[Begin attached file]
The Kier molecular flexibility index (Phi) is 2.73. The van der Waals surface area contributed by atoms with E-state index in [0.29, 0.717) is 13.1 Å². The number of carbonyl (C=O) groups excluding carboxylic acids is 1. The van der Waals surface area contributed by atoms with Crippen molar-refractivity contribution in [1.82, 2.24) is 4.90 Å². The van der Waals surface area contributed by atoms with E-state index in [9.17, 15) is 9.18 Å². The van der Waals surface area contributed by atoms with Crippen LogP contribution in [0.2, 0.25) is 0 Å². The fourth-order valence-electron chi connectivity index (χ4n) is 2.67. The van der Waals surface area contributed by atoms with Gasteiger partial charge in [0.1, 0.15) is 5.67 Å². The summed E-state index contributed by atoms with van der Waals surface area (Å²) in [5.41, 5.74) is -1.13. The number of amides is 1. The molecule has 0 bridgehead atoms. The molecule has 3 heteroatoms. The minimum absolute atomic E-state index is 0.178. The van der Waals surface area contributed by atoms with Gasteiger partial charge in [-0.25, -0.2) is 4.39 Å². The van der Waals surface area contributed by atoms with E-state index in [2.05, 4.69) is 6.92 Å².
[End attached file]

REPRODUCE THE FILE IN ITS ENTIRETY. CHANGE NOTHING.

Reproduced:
The Kier molecular flexibility index (Phi) is 2.73. The van der Waals surface area contributed by atoms with E-state index in [0.29, 0.717) is 13.1 Å². The number of carbonyl (C=O) groups excluding carboxylic acids is 1. The van der Waals surface area contributed by atoms with Crippen molar-refractivity contribution in [1.82, 2.24) is 4.90 Å². The van der Waals surface area contributed by atoms with E-state index in [9.17, 15) is 9.18 Å². The van der Waals surface area contributed by atoms with Crippen LogP contribution in [0.2, 0.25) is 0 Å². The fourth-order valence-electron chi connectivity index (χ4n) is 2.67. The van der Waals surface area contributed by atoms with Gasteiger partial charge in [0.1, 0.15) is 5.67 Å². The summed E-state index contributed by atoms with van der Waals surface area (Å²) in [5.41, 5.74) is -1.13. The number of amides is 1. The molecule has 0 bridgehead atoms. The molecule has 3 heteroatoms. The minimum absolute atomic E-state index is 0.178. The van der Waals surface area contributed by atoms with Gasteiger partial charge in [-0.25, -0.2) is 4.39 Å². The van der Waals surface area contributed by atoms with E-state index in [2.05, 4.69) is 6.92 Å².